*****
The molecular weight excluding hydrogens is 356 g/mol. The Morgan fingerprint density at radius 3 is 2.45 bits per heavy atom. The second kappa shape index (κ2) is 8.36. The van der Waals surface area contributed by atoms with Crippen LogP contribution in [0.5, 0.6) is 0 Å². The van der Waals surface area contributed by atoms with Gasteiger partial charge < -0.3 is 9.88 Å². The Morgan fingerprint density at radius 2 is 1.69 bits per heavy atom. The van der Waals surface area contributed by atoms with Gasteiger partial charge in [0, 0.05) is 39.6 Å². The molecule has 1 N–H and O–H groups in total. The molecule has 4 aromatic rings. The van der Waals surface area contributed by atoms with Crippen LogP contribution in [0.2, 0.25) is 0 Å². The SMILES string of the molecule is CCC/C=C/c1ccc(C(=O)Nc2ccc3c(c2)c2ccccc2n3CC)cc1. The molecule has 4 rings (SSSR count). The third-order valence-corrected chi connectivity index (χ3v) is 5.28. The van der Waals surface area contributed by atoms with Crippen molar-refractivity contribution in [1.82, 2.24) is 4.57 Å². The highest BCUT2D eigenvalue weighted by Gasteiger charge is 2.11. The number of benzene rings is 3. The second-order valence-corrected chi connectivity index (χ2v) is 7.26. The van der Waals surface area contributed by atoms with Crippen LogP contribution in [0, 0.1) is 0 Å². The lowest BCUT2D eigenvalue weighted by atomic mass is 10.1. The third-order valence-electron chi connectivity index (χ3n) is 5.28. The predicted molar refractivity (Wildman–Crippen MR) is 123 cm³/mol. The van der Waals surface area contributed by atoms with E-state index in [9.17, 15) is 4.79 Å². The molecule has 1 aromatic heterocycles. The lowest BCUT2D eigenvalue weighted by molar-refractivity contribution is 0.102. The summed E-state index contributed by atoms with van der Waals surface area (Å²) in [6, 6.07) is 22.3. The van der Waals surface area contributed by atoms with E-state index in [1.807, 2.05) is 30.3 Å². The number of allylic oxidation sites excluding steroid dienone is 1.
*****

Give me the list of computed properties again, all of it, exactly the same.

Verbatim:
The molecular weight excluding hydrogens is 356 g/mol. The Morgan fingerprint density at radius 3 is 2.45 bits per heavy atom. The second kappa shape index (κ2) is 8.36. The van der Waals surface area contributed by atoms with Crippen LogP contribution in [0.5, 0.6) is 0 Å². The van der Waals surface area contributed by atoms with Gasteiger partial charge < -0.3 is 9.88 Å². The Morgan fingerprint density at radius 2 is 1.69 bits per heavy atom. The van der Waals surface area contributed by atoms with Gasteiger partial charge in [0, 0.05) is 39.6 Å². The molecule has 1 N–H and O–H groups in total. The molecule has 4 aromatic rings. The van der Waals surface area contributed by atoms with Crippen LogP contribution in [0.2, 0.25) is 0 Å². The SMILES string of the molecule is CCC/C=C/c1ccc(C(=O)Nc2ccc3c(c2)c2ccccc2n3CC)cc1. The molecule has 4 rings (SSSR count). The third-order valence-corrected chi connectivity index (χ3v) is 5.28. The van der Waals surface area contributed by atoms with Crippen molar-refractivity contribution in [1.82, 2.24) is 4.57 Å². The highest BCUT2D eigenvalue weighted by Gasteiger charge is 2.11. The number of benzene rings is 3. The second-order valence-corrected chi connectivity index (χ2v) is 7.26. The van der Waals surface area contributed by atoms with Crippen LogP contribution in [0, 0.1) is 0 Å². The lowest BCUT2D eigenvalue weighted by atomic mass is 10.1. The third-order valence-electron chi connectivity index (χ3n) is 5.28. The predicted molar refractivity (Wildman–Crippen MR) is 123 cm³/mol. The van der Waals surface area contributed by atoms with E-state index in [9.17, 15) is 4.79 Å². The molecule has 1 aromatic heterocycles. The lowest BCUT2D eigenvalue weighted by molar-refractivity contribution is 0.102. The summed E-state index contributed by atoms with van der Waals surface area (Å²) in [6, 6.07) is 22.3. The van der Waals surface area contributed by atoms with E-state index in [1.807, 2.05) is 30.3 Å². The number of allylic oxidation sites excluding steroid dienone is 1.